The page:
US 4057567 A
Novel tertiary alkyl peresters of tertiary hydroperoxides are used as polymerization initiators wherein the peresters are characterized by the tertiary alkyl group of the acid moiety having at least two alkyl groups of two or more carbon atoms and the tertiary alkyl group of the hydroperoxide has at least five carbon atoms. Typical is the polymerization of certain vinyl monomers such as vinyl chloride.
1. An organic peroxide of the formula: ##STR3## wherein R.sub.3, R.sub.4 and R.sub.5 together with the associated tertiary carbon atom and adjacent carbonyl group form a neodecanoate group; and R is selected from 2,2-dimethyl propyl and straight chain alkyl of 2-5 carbon atoms.
2. An organic peroxide in accordance with claim 1 wherein R is ethyl.
3. An organic peroxide in accordance with claim 1 wherein R is n-propyl.
4. An organic peroxide in accordance with claim 1 wherein R is n-butyl.
5. An organic peroxide in accordance with claim 1 wherein R is n-amyl.
This is a continuation-in-part of copending Patent Application Ser. No. 157,683, filed June 28, 1971, now U.S. Pat. No. 3,726,847, which in turn is a continuation-in-part of Patent Application Ser. No. 725,931, filed May 1, 1968, now U.S. Pat. No. 3,624,123.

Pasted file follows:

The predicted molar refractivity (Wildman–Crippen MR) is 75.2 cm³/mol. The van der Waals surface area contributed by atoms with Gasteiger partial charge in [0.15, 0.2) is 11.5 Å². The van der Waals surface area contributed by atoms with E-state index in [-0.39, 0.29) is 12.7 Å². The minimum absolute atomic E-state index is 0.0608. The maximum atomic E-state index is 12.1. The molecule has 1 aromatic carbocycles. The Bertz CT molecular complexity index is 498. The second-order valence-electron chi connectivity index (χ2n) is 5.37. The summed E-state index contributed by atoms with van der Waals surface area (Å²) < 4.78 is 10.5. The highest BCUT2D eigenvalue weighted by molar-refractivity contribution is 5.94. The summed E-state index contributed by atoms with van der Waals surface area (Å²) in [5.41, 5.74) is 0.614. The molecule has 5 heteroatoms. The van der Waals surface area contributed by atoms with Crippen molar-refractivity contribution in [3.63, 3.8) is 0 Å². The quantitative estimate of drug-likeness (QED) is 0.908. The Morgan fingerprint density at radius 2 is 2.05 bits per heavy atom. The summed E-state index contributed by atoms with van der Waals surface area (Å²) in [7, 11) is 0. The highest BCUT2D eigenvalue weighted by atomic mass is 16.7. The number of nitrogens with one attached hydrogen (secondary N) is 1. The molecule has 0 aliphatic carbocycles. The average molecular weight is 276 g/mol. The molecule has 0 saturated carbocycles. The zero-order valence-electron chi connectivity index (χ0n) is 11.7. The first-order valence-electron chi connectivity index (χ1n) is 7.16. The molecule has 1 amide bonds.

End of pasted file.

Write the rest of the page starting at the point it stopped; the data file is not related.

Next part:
This invention relates to polymerization using organic peroxide initiators. More particularly, it relates to certain t-alkyl peresters of t-hydroperoxides and their use in the polymerization of monomers such as vinyl chloride.
The above-referenced U.S. Pat. No. 3,624,123, incorporated herein by reference, discloses tertiary alkyl peroxyesters of neoacids in which the tertiary or alpha carbon atom relative to the carbonyl group of the acid has not more than one and preferably no methyl groups substituted thereon. With respect to the hydroperoxides which are reacted with these neoacids, the only tertiary alkyl hydroperoxide specifically disclosed is tertiary butyl hydroperoxide. It has now been discovered that analogous peresters formed from higher molecular weight tertiary alkyl hydroperoxides are surprisingly more efficient initiators for styrene, vinyl chloride, vinyl acetate and ethylene. The peroxyesters of this invention are organic peroxides of the formula: ##STR1## wherein R.sub.3, R.sub.4 and R.sub.5 are the same or different alkyl groups of from 1 to 10 carbon atoms provided not more than one of R.sub.3, R.sub.4 and R.sub.5 is methyl; and R is selected from 2,2-dimethyl propyl and straight chain alkyl of 2-5 carbon atoms.